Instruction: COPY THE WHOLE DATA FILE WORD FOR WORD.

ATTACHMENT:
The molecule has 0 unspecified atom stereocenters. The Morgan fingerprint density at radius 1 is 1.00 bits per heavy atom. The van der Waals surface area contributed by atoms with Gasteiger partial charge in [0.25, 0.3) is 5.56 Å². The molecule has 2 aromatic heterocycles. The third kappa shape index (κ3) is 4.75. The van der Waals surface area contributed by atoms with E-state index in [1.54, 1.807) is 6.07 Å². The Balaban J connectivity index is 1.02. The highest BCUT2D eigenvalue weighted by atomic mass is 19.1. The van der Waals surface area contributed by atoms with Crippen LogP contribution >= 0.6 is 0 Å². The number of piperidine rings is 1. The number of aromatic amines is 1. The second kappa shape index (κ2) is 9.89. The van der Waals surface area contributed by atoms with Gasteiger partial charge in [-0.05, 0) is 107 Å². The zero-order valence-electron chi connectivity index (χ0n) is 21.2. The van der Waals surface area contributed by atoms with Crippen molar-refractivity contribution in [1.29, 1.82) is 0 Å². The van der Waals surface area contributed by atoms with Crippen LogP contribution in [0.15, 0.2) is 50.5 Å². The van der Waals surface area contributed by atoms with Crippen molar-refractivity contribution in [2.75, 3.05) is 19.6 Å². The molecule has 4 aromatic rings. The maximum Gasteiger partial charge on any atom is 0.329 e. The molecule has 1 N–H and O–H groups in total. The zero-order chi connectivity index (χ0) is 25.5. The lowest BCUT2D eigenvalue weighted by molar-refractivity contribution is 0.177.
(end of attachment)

The molecule has 0 unspecified atom stereocenters. The Morgan fingerprint density at radius 1 is 1.00 bits per heavy atom. The van der Waals surface area contributed by atoms with Gasteiger partial charge in [0.25, 0.3) is 5.56 Å². The molecule has 2 aromatic heterocycles. The third kappa shape index (κ3) is 4.75. The van der Waals surface area contributed by atoms with E-state index in [1.54, 1.807) is 6.07 Å². The Balaban J connectivity index is 1.02. The highest BCUT2D eigenvalue weighted by atomic mass is 19.1. The van der Waals surface area contributed by atoms with Crippen LogP contribution >= 0.6 is 0 Å². The number of piperidine rings is 1. The number of aromatic amines is 1. The second kappa shape index (κ2) is 9.89. The van der Waals surface area contributed by atoms with Gasteiger partial charge in [-0.05, 0) is 107 Å². The zero-order valence-electron chi connectivity index (χ0n) is 21.2. The van der Waals surface area contributed by atoms with Crippen molar-refractivity contribution in [1.29, 1.82) is 0 Å². The van der Waals surface area contributed by atoms with Crippen LogP contribution in [0.15, 0.2) is 50.5 Å². The van der Waals surface area contributed by atoms with Crippen molar-refractivity contribution in [2.75, 3.05) is 19.6 Å². The molecule has 4 aromatic rings. The maximum Gasteiger partial charge on any atom is 0.329 e. The molecule has 1 N–H and O–H groups in total. The zero-order chi connectivity index (χ0) is 25.5. The lowest BCUT2D eigenvalue weighted by molar-refractivity contribution is 0.177.